This is really a book which I wish I’d read long ago, in part because I’ve worked in international teams as an academic and commercially in both small and large companies. But also because I see in this book as a guide to working with people more generally, even those in the same culture.

Dec 22 2018

Book review: What’s your type? by Merve Emre

whats_your_type.What’s your type? by Merve Emre is described well by it’s subtitle “The Strange History of Myers-Briggs and the Birth of Personality Testing”. It is the story of Katherine Cook Myers (1875-1968) and her daughter Isabel Briggs Myers (1897-1980) who developed the test based on the foundations her mother laid.

The Myers-Brigg Test presents users with a set of forced choice questions which it then converts into 16 personality types based on four axes: introversion/extraversion (E/I), thinking/feeling (T/F), sensing/intuition (S/N) and judging/perceiving (J/P). Your type is denoted by the four letters one from each axis.

I’m fairly sure I’ve taken a Myers-Briggs test in the past and I’ve completely forgotten the outcome, I’ve taken a related test more recently. For which I came out an “architect” – INTJ. I am proud of my label!

The story starts with Katherine Myers. It is fair to say that she was an unusual mother, writing a column on child-rearing “Diary of an obedience-curiosity mother” which was published for many years in the American Magazine. These were the notes of her highly structured programme of child-rearing, as applied to her daughter. They appear to have picked up a theme of the time, in using knowledge for self-improvement. There was a similar movement in Victorian Britain.

This episode leaves you with the impression of a fiercely intelligent woman channelling all her energy into the only outlet the society of her time gave her: the raising of her daughter. She had two other children who died young. Isabel’s marriage and departure was clearly a wrench for both mother and daughter.

Katherine then “found Jung”, the psychologist Carl Jung – more specifically Jung’s psychological types. This fitted with her desire to classify people, and find a place for each in society. Her mission then became to render Jung’s types into something more useable. She corresponded with Jung, and met him once. There was clearly a degree of hero worship and obsession in her interactions with him.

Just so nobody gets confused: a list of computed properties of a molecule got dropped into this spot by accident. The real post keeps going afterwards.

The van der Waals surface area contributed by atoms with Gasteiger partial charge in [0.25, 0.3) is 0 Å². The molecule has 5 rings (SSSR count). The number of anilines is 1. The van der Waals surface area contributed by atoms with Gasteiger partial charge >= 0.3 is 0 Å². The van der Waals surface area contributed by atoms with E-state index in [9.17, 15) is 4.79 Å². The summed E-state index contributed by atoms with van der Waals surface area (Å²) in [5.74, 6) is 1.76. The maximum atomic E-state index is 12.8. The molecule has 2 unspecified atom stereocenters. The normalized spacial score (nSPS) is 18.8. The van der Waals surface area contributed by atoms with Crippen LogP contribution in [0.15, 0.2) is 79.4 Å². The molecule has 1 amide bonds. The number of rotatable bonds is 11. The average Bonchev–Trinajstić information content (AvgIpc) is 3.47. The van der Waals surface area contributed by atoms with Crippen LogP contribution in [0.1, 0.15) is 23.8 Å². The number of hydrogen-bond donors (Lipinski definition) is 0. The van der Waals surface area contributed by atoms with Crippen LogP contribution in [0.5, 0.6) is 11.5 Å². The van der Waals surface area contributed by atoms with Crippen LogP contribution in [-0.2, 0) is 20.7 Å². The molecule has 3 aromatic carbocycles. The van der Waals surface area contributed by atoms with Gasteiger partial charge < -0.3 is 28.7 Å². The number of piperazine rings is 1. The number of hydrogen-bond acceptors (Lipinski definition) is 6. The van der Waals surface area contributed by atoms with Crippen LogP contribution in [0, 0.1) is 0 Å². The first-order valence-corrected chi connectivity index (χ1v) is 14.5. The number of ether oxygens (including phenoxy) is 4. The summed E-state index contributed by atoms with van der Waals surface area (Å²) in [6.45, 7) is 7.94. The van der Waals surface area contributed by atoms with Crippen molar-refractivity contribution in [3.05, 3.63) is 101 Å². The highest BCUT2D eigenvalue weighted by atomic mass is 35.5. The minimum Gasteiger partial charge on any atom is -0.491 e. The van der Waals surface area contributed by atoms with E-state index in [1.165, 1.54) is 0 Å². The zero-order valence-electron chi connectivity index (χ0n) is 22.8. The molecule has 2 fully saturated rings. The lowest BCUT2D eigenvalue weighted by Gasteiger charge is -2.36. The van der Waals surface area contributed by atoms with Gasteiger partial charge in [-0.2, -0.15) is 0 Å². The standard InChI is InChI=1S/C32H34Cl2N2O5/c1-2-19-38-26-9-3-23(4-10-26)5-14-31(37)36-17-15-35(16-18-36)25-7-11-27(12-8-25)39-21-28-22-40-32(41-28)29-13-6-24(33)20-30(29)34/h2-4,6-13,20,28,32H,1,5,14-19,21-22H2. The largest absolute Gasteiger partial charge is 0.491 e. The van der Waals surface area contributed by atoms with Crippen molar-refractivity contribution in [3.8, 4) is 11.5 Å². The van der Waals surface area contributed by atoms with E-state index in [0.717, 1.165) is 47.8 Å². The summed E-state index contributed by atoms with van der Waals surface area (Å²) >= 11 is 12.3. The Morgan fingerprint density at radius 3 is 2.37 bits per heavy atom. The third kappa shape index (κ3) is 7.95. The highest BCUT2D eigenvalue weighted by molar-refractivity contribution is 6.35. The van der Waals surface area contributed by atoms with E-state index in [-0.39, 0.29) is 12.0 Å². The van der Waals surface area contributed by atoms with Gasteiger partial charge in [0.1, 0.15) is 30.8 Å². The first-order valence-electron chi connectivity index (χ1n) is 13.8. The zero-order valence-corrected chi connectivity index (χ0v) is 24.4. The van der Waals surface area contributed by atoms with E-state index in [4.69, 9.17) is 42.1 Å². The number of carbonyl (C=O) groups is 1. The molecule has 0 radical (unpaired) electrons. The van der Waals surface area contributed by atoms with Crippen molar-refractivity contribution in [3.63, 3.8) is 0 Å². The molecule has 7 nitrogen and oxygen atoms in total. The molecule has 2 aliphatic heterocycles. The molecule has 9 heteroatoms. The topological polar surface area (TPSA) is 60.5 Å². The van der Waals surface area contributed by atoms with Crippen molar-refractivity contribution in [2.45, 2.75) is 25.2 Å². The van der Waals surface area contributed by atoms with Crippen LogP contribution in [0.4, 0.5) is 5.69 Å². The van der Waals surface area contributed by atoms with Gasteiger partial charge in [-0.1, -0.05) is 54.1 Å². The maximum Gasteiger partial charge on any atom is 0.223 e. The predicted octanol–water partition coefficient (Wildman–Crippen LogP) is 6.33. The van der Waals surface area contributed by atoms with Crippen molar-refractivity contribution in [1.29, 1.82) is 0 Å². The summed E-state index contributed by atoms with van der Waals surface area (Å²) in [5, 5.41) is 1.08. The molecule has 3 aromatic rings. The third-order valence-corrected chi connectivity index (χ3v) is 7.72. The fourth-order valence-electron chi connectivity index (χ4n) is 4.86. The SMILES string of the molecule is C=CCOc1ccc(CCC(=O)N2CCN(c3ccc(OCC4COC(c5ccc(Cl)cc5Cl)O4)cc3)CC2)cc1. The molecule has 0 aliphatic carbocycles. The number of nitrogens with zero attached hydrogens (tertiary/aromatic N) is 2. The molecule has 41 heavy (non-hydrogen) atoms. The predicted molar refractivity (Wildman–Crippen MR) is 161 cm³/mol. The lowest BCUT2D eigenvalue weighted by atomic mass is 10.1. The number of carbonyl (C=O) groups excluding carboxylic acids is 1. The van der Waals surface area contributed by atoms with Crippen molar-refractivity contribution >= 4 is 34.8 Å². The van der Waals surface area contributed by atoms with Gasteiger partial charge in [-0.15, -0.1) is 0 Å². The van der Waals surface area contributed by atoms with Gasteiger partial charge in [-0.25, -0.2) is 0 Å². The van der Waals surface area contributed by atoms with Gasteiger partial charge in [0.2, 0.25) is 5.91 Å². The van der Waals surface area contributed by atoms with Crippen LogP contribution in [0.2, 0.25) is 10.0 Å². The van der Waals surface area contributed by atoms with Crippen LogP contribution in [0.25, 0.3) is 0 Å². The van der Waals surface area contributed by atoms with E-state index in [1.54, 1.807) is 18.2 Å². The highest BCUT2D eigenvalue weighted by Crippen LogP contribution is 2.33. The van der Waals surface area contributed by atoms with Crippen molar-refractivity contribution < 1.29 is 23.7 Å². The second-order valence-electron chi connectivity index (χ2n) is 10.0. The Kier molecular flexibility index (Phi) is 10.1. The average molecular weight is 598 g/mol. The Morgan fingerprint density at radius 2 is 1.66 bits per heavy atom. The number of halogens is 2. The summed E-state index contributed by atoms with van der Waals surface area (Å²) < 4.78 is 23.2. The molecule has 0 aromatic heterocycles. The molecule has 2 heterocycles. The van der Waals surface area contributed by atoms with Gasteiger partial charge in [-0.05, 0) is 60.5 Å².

Katherine’s approach to type was very much an individualised “expert” one, Isabel’s contribution was democratisation – making a questionnaire and answer scheme such that customers could apply the tests themselves. Like her mother, Isabel was clearly very capable – winning a prize for her novel “Murder Yet To Come” in 1929. A second novel, “Give Me Death” sounds profoundly racist, it features a Southern family whose members commit suicide on discovering that their line contains “negro blood”. This reflects racist/eugenicist overtones in some of Katherine’s writings.

During the Second World War Isabel’s test was used at the Office of Strategic Studies (OSS) as part of a battery of tests applied to evaluate the suitability of people as spies. During the war, Katherine, amongst others tried to “diagnose” Adolf Hitler with a view to predicting the possible outcomes for the war. Unsurprisingly there predictions were not particularly useful.

After the war Myers-Briggs became involved in the Berkeley Institute of Personality and Assessment Research. This followed on from the OSS work and saw relatively small numbers of candidates taken on weekend “house-parties” for assessments. The candidates were a wide range of the great and the good, but scarcely any women.

Later the Myers-Brigg test moved to the East coast, to the Princeton Educational Testing Service (ETS) which designed and administered the SAT. For a number of years they tried to give the Myers-Briggs test a solid scientific foundation but were ultimately not satisfied with it. The original Jungian psychological types were somewhat subjective, and the Myers-Briggs test had a habit of providing different types on retesting.

The Myers-Briggs test was ultimately to find a home in the Centre for the Applications of Psychological Type (CAPT) which Isabel founded with Mary McCaulley, a psychologist from the University of Florida. Uptake of the Myers-Briggs Test grew enormously in the years after Isabel’s death in 1980.

The new thing that the Myers-Briggs Test introduced was a degree of dispassion in its outcomes. None of the types are described as “bad”, or really can be construed as such. The tenor of the test is positive. It is about finding ones place in society and the world of work. This may run counter to individualistic ideals but it struck a chord with many organisations and individuals. It is an astrology for our times, it gives us a team to join, and guidance on how to live our lives.

In some ways the strongest impression I got from the book was of the Myers-Briggs testing regime as a modern day cult, this is only addressed directly by the author in the Introduction and Conclusions regarding her travails with the CAPT, the current guardians of the Test.